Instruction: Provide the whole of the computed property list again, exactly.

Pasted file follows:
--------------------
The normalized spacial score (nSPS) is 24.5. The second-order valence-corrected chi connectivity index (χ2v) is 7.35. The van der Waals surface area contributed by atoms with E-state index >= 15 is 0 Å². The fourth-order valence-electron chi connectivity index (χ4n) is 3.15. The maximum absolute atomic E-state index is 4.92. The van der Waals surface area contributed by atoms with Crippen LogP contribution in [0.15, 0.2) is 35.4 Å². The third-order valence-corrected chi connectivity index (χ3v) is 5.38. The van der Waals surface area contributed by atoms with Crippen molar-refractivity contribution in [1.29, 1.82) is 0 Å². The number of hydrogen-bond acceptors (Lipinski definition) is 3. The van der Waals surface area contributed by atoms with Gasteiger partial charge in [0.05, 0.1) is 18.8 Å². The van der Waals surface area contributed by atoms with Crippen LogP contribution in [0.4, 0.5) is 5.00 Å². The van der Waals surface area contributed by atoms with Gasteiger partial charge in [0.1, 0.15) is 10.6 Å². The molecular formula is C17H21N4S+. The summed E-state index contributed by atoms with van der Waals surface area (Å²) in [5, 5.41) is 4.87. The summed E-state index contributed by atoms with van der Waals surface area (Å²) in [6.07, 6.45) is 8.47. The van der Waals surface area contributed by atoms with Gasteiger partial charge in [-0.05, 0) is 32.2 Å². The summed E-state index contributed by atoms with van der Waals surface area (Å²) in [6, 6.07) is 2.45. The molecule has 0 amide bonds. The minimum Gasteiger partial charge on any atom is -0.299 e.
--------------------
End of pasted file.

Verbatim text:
The normalized spacial score (nSPS) is 24.5. The second-order valence-corrected chi connectivity index (χ2v) is 7.35. The van der Waals surface area contributed by atoms with E-state index >= 15 is 0 Å². The fourth-order valence-electron chi connectivity index (χ4n) is 3.15. The maximum absolute atomic E-state index is 4.92. The van der Waals surface area contributed by atoms with Crippen LogP contribution in [0.15, 0.2) is 35.4 Å². The third-order valence-corrected chi connectivity index (χ3v) is 5.38. The van der Waals surface area contributed by atoms with Crippen molar-refractivity contribution in [1.29, 1.82) is 0 Å². The number of hydrogen-bond acceptors (Lipinski definition) is 3. The van der Waals surface area contributed by atoms with Gasteiger partial charge in [0.05, 0.1) is 18.8 Å². The van der Waals surface area contributed by atoms with Crippen LogP contribution in [0.4, 0.5) is 5.00 Å². The van der Waals surface area contributed by atoms with Gasteiger partial charge in [0.1, 0.15) is 10.6 Å². The molecular formula is C17H21N4S+. The summed E-state index contributed by atoms with van der Waals surface area (Å²) in [5, 5.41) is 4.87. The summed E-state index contributed by atoms with van der Waals surface area (Å²) in [6.07, 6.45) is 8.47. The van der Waals surface area contributed by atoms with Gasteiger partial charge in [-0.05, 0) is 32.2 Å². The summed E-state index contributed by atoms with van der Waals surface area (Å²) in [6, 6.07) is 2.45. The molecule has 0 amide bonds. The minimum Gasteiger partial charge on any atom is -0.299 e.